Oh right… I hadn’t lived at home since 1990. I had no clout there. I was the dysfunctional eldest daughter; the oldest sibling who could never quite get her shit together… ever. And now I was back like the beer stain everyone thought was permanently scrubbed from the carpet.

I moved out of my parents and got my kids back in 1999, and while I had great intentions and did my best, it all fell apart in two years and then I was back in a new level of hell with less kids and more drama.

Fast forward to 2017, twenty-one years later, and I can honestly say while keeping weird lists, writing down directions to a place less than five miles away, writing down on my hand where I parked the car and other things that I should remember, it is a little less daunting, but still embarrassing.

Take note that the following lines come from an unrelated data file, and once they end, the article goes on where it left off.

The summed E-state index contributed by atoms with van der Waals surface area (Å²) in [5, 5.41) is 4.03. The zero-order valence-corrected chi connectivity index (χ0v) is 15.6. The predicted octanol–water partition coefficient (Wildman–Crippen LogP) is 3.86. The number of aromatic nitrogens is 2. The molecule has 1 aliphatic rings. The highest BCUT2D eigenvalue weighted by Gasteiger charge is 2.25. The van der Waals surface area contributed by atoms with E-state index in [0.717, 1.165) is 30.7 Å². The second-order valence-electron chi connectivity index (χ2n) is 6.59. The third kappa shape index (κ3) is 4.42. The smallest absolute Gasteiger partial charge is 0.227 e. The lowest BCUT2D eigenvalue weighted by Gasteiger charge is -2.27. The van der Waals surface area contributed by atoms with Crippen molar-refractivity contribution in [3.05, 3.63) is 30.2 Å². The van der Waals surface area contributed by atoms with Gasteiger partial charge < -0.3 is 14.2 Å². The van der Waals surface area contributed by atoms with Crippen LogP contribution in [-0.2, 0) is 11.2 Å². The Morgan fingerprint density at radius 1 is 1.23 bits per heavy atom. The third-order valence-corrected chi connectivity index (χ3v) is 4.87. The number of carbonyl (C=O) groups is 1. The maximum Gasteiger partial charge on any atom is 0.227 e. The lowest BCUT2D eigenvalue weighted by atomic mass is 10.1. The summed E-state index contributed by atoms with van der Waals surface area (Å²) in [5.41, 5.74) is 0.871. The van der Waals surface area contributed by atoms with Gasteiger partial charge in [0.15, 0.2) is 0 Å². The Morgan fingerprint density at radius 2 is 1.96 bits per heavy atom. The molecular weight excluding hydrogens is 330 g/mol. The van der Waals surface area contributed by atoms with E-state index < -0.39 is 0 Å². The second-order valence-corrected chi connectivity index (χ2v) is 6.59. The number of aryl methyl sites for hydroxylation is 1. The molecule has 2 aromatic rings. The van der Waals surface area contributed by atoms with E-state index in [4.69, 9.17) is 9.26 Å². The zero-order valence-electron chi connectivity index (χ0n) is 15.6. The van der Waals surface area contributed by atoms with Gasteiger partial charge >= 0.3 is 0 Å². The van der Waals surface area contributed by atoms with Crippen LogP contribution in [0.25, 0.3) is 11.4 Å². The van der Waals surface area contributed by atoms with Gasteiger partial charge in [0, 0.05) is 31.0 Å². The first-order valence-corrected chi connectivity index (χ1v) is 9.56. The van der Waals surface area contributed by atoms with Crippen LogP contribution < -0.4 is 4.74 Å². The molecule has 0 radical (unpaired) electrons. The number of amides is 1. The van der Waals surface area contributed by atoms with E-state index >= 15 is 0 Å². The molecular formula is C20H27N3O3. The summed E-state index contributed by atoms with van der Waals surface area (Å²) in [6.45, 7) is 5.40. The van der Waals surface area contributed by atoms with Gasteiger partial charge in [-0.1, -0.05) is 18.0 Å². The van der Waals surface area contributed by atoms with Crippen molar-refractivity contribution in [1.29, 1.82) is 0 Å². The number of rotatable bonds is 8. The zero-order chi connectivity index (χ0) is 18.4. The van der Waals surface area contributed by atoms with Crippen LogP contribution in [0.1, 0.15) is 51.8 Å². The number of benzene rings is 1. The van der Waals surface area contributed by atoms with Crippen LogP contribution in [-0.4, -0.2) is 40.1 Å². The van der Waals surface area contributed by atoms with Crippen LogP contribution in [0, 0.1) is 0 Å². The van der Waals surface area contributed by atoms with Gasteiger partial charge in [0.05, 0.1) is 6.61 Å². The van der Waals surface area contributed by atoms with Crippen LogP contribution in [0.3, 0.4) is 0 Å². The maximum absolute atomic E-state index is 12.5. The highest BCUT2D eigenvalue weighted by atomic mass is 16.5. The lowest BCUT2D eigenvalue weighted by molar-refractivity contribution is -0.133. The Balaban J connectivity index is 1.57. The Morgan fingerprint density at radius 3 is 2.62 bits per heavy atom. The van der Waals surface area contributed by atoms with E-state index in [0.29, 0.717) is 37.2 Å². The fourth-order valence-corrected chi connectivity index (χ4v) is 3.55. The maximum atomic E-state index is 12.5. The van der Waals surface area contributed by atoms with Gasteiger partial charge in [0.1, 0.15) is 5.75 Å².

“No, it isn’t a tattoo. It is directions to my car in the parking lot.”


There are even times I am talking to someone and the thoughts I have in my head are disappearing as I am trying to convey them. I’ll be mid-sentence and just wrap it up because I literally forgot what I wanted to say.

:(I have tried Ginko Biloba, changing my diet, more sleep, and lots and lots of brain puzzles.  Every day I do word searches and even play my own ‘memory games’ in an effort to make my brain stronger, but honestly, all I can really ever do is memorize lyrics to songs.


That’s it. I mean, yes, I remember other things. But I have to work really hard at it. But I don’t have to work so hard to remember music. Never music.

Maybe I should sing everything I want to remember.

Take nothing for granted my friends.

Do you have any tricks to remember stuff or are you like an elephant?

Peace and love to you all.

Author: D. A. M. Steelman

I could get through life just fine quoting heavy metal lyrics.

18 thoughts on “Memorize… what?”